When you buy a pair of running shoes, the main factors you may think of are usually motion control, cushioning, stability and injury prevention. Most runners will try to determine their foot type too, whether they have a high or low arch, or else whether they overPronate or underPronate and will be recommended a shoe accordingly.
And usually, the greater the arch support of the running shoes, the more expensive the pair of shoes is. Also, motion control shoes are priced at 24.89 per cent higher than minimalist running shoes.
What the arch does in the foot
In the foot, the arch has two main functions. These are to support the body weight when we are standing and also to work with the other bones in the foot to produce a spring-like propulsion during walking or running.
When our feet hits the ground, the arch absorbs the shock and compresses. The tendons and ligaments in the arch can store elastic energy and this energy is then used when the arch recoils and pushes us forward to move.
The compression and recoil system can save up to 17 per cent of the mechanical effort required during running.
RunRepeat did a study on arch support
Are the more pricey shoes which give the arch more support, really better? RunRepeat.com did a study on arch support.
Arch support is not a quick fix
RunRepeat found that arch support is not a quick fix for injuries, pronation or performance related issues but on the other hand, it can be helpful in specific conditions or injuries, such as custom orthotics prescribed by qualified experts.
The idea of arch support initially came about in the 19th century but the first concept of the modern shoe inserts came from podiatrist William Mathias Scholl, who founded the Dr Scholl brand. Today all brands have shoes designed to support certain arch types and foot patterns ranging from stability shoes for neutral feet, motion control shoes for flat feet, cushioned shoes for high arches and crossovers like neutral cushioned shoes.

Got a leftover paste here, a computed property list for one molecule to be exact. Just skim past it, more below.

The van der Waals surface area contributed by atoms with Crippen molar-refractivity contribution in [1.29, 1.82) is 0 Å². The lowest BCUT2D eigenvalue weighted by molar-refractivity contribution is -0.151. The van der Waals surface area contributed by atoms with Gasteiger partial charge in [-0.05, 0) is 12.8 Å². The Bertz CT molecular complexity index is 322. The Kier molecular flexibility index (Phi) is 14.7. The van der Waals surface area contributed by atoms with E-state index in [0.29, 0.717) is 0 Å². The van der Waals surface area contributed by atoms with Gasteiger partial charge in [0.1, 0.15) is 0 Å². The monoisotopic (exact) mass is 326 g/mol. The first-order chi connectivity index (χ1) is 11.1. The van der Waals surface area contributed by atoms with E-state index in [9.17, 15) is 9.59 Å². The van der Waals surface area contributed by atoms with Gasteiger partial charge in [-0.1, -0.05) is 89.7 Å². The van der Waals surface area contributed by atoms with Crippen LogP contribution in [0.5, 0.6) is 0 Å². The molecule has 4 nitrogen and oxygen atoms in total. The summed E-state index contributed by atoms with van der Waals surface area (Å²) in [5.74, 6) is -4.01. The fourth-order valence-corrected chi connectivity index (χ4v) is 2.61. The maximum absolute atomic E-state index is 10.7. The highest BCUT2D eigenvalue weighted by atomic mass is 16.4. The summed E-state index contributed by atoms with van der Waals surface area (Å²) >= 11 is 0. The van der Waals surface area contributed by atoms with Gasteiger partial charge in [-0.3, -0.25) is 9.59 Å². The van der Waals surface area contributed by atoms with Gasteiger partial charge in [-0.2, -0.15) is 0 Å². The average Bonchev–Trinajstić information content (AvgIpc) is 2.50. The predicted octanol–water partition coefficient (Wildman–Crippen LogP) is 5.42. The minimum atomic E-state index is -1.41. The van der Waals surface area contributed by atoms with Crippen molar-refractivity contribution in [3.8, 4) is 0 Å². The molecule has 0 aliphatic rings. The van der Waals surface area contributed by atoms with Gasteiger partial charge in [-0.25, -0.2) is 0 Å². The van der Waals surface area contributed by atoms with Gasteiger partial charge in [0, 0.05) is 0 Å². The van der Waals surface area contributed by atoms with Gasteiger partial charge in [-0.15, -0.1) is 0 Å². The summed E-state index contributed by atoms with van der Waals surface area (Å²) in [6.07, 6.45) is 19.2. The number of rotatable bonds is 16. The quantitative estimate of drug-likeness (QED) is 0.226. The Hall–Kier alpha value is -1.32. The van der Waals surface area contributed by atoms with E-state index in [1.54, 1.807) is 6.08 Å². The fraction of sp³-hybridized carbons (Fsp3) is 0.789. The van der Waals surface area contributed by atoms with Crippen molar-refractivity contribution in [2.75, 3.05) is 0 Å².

High and Low arches
According to the study, people who have high arches have a slightly higher chance of injuries but then again, it does not mean that you need corrective shoes with inserts. High arches results in more pressure in the plantar fascia and metatarsal and on the other hand, low arch results in more pressure in the calcaneous, navicular and cuboid.
But you may need custom orthotics if you are having issues with balance or injuries. Custom foot orthotics can result in a 74 per cent reduction in foot pain, as well as better functioning of the foot and an improved quality of life.
Those with flat feet were generally found to have been outperformed by those with normal arches in the 100m sprint, but in the 600m middle distance running, both were on par.
So this means that unless you are looking to perform better in short sprints then you do not need to worry that you are flat footed unless you are suffering from chronic injuries.
Arch support is not needed if you don’t suffer pain during walking or running
But the general consensus of the study is that if you have no pain or problem in running and walking, then you probably do not need arch support. There is no point in spending extra money on arch support in shoes or shoe inserts, just because a salesman thinks that your arch is a little too high or low.
Pronation or having a specific arch type is not a problem that needs to be fixed. But in rare cases though, when outside help may be needed, it is best that the prescription comes from an orthopaedic doctor or podiatrist, and not a salesperson.
And instead of worrying about your arch type, the study stresses that to stay injury free, the best thing is to work on strengthening your arch, foot and hips through doing core and lower leg exercises such as heel and calf raises, planking, squats and lunges. I think that this is common sense advice.
Click here for the original study.